Home BP measurement can be used to detect masked hypertension [48–50], which carries a similar risk for incident cardiovascular events to that of sustained high BP [55,56,58]. Prevalence rates range from 10 to 17% [24] and may be up to 29% in untreated patients with diabetes [59] or even as high as 50% in some studies of patients with treated hypertension [58] or exercise hypertension [60]. It remains unclear whether treatment of masked hypertension or white-coat hypertension is beneficial, but since each condition is associated with increased cardiovascular risk due to developing sustained hypertension, appropriate ongoing monitoring of these patients is advised. Masked hypertension should be suspected in general practice when the clinic BP appears normal, but there is target organ damage consistent with having hypertension (Table 3).

TABLE 3

TABLE 3

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HOME BLOOD PRESSURE FOR ASSESSMENT OF ANTIHYPERTENSIVE TREATMENT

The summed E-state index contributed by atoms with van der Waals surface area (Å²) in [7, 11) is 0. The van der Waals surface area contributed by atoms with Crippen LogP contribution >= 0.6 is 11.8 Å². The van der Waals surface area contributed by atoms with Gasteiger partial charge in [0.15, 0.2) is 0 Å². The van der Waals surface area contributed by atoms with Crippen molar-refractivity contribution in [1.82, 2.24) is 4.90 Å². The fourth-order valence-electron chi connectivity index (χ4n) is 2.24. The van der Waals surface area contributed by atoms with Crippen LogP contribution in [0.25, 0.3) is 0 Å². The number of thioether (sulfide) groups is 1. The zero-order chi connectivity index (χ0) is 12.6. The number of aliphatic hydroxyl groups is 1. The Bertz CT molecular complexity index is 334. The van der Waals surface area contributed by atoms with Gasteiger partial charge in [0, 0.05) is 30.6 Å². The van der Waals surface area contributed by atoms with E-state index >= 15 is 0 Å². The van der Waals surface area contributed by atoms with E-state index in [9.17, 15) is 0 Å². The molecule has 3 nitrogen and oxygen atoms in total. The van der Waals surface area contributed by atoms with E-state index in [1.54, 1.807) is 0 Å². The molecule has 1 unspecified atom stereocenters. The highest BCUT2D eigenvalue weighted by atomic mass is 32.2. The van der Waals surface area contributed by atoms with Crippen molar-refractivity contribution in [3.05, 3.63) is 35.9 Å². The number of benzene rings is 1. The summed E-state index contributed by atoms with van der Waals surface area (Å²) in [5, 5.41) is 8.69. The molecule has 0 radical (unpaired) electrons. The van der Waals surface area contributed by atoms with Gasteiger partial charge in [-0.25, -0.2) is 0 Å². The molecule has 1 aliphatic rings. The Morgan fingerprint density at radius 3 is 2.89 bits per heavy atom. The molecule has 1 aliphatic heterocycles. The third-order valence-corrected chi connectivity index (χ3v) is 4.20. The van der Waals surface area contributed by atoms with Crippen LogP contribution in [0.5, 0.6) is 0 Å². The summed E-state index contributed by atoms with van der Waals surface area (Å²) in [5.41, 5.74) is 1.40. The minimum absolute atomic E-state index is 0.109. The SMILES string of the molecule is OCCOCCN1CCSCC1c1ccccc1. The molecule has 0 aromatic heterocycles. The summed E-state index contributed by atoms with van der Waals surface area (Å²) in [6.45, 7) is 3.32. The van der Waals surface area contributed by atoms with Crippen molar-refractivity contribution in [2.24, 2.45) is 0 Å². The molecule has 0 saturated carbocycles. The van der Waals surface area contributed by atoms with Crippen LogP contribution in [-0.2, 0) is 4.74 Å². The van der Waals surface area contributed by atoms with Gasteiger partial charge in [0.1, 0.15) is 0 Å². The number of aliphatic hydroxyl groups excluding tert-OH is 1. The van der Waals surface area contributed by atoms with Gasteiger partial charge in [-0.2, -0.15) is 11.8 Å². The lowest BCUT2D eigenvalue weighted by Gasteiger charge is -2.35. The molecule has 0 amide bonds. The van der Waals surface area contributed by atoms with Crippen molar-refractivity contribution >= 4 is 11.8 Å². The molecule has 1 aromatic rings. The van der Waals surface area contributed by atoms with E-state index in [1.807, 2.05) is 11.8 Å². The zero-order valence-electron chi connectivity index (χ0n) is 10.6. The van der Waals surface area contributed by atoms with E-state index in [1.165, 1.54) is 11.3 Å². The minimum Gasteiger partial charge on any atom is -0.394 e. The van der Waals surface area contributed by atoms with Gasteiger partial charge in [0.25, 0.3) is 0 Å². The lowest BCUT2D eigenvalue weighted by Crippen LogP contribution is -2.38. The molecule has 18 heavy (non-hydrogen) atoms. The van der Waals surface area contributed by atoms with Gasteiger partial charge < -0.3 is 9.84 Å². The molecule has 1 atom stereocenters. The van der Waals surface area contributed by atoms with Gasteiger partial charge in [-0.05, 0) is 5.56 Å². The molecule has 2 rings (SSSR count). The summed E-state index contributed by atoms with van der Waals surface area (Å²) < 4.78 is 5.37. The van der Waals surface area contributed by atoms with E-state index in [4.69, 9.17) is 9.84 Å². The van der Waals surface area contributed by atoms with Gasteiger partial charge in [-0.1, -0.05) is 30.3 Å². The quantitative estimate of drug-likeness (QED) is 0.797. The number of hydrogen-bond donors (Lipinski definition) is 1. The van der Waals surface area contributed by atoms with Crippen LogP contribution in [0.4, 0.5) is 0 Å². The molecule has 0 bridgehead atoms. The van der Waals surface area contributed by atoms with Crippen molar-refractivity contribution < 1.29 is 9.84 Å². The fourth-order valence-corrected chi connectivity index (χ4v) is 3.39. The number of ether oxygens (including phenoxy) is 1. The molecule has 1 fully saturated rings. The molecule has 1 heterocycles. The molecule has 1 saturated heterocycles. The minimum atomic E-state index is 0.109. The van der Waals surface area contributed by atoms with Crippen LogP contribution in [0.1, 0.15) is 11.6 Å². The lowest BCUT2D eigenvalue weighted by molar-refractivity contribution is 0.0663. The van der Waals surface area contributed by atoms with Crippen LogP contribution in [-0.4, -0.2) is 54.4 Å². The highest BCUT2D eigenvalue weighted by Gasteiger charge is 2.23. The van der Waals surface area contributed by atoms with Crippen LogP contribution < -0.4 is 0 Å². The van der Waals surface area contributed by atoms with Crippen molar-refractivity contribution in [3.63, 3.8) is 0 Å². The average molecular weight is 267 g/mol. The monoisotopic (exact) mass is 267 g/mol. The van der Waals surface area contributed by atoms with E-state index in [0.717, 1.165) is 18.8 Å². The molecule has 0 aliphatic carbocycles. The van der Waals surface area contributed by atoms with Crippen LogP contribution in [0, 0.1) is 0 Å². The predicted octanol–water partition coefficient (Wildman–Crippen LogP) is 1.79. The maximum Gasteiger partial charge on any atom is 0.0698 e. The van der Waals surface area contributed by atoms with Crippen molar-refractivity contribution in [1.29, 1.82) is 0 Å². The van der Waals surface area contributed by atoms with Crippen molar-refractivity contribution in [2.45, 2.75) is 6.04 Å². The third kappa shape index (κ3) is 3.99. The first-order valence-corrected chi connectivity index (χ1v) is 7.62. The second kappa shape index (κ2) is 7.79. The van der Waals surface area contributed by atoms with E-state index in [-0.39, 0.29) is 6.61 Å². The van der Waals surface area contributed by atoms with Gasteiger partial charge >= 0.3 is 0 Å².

Home BP provides a reliable estimate of the effectiveness of antihypertensive treatment [61–65]. A pharmacist-led randomized controlled study found that therapy guided by home BP compared with usual care based on clinic BP led to significantly more patients achieving BP control, larger BP reductions, more medication intensification and higher patient satisfaction [62]. The addition of home BP telemonitoring managed by pharmacists produces similar improvements in BP control [66]. Home BP can also be used to identify true drug resistance [61,64]. A meta-analysis on the effectiveness of home BP measured with additional patient support showed a significant reduction in BP over 12 months of intervention [67].

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COST-EFFECTIVENESS OF HOME BLOOD PRESSURE